Submission for the Davis City Council, Tuesday Feb 6, 2018
Published air quality and health data, up to date models and site specific factors unique to Nishi support the conclusion that air quality at the Nishi site is unsuitable for residential use. Absent actual data from the site showing that there is no significant hazard, that conclusion must stand.
So what would it cost to get such data? $30,000. That is about all it would cost for a study that would provide data to quantify the model predictions and provide solid data on the health threats of truck and train diesel and ultra-fine metal pollution at Nishi
I made a similar offer 3 years ago, and 2 weeks of data for ultra-fine diesel were taken at the end of Olive Drive, but there was no way to make measurement on the Nishi site itself and no time for analysis of metals before the June vote. Still, it was a component of the Davis EIR finding showing “…significant and unavoidable” (4.3-33) …” air quality impacts based on existing state and federal air quality regulations.
If the developers had been considering a new Nishi with residential use, they could have come to me anytime in the past 2 years and I would have leant them about $50,000 worth of equipment, just returned from the US EPA ultra-fine studies in Detroit, suggested trained personnel, and facilitated access to the UC Davis S-XRF facility at Stanford Linear Accelerator. But that was not done, and
here we again have to make decisions based on fatally limited on-site data but scary models.
In the last 2 years, things have changed, and not for the better. Traffic continues to rise 4%/year on I-80, with a recent uptick, with more congestion and braking upwind of Nishi. Two more of my studies have been published, including one on an elevated section of I-5 at 35th Ave in Sacramento, downwind of massive vegetation. It showed that at the Nishi residential distances 600 to 1,300 feet, even after their proposed tree barrier had matured, the pollution would be 89% of what it was at the edge of the freeway – essentially no dilution. Several more studies on neo natal impacts have appeared, making pregnancy at Nishi a dire prospect, and a major UCLA study reported on Dec 30 in the LA Times confirms in some detail the information I provided 2 years ago, notably the far downwind transport of ultra-fine particles and the health impacts of freeways. Finally, from my EPA Detroit work, it appears that the developer and the city can get the minimal essential information for about $30,000, plus a temporary power line to the center of Nishi, and access to UC Davis hardware, analysis capabilities and expertise.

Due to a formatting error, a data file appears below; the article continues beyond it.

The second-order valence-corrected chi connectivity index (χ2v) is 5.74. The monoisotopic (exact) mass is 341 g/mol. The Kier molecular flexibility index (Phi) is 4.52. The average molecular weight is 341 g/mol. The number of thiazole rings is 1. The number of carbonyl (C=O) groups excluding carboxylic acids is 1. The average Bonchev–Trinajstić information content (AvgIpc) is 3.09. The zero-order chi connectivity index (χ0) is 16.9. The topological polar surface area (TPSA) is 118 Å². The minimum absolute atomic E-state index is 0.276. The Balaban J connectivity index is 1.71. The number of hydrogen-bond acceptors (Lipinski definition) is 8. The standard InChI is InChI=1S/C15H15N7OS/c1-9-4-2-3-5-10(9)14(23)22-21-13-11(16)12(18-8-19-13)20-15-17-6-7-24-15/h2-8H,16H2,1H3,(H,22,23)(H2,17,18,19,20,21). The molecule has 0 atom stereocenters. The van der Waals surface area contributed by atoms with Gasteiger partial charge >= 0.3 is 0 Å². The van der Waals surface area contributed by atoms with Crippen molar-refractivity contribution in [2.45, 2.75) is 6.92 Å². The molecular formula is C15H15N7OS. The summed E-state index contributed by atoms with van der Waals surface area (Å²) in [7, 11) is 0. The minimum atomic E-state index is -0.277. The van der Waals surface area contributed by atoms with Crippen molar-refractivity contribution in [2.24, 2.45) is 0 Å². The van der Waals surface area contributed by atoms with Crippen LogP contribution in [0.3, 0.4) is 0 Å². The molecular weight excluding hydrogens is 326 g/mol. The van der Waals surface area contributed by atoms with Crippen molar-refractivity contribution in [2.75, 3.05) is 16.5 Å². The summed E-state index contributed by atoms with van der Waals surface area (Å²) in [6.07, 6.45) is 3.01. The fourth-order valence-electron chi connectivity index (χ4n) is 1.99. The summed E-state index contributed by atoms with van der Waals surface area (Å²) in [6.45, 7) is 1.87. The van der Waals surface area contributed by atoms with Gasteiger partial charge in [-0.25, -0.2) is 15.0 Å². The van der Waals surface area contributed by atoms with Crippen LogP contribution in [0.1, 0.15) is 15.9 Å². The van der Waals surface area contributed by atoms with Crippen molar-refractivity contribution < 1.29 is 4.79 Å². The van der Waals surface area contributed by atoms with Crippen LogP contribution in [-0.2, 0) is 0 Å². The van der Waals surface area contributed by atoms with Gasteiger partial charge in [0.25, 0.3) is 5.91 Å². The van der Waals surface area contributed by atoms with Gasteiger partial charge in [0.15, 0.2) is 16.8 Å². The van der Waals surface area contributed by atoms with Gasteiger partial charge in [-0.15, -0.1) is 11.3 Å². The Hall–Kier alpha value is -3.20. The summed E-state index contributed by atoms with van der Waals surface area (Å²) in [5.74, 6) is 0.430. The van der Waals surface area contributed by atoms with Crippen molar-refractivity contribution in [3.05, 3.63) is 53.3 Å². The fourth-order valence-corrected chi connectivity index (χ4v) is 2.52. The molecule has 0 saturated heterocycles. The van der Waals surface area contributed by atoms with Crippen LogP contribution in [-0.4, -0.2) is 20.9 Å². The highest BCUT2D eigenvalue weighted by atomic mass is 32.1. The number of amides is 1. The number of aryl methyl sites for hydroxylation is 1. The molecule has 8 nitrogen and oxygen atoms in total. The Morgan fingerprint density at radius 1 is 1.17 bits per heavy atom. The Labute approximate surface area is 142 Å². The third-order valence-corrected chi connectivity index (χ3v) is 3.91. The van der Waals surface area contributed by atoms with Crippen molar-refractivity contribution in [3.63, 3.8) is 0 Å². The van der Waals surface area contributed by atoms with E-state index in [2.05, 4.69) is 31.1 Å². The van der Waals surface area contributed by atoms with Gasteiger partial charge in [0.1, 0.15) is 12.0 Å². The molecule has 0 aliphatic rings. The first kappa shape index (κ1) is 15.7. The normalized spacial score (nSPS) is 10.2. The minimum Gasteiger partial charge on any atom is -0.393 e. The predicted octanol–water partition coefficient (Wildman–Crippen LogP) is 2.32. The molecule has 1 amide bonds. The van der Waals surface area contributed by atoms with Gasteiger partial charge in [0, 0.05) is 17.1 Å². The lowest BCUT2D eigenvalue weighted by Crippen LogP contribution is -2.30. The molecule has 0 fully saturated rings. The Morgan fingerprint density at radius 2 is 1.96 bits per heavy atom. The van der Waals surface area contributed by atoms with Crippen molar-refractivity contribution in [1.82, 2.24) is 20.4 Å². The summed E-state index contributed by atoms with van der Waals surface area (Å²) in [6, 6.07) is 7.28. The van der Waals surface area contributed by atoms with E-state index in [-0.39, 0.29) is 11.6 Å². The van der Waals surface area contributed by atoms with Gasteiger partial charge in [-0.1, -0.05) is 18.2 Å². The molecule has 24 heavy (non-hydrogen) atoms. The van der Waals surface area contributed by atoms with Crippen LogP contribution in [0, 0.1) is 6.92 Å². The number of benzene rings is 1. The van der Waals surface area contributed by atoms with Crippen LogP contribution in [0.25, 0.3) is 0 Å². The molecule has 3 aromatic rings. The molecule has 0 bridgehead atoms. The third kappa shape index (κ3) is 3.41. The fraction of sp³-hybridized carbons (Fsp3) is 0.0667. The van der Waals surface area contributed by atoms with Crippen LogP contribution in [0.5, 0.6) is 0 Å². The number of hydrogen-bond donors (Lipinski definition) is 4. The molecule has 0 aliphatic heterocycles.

I request the developer and the council to put this whole project on hold to allow the developers to finish the studies they started, with 5 weeks in winter, 5 weeks in summer, diesel and ultra-fine metals, and from the results have the scientifically validated data necessary to allow rational judgements be made on potential residential use.
Thomas A. Cahill,
Professor of Physics and Atmospheric Sciences,
University of California, Davis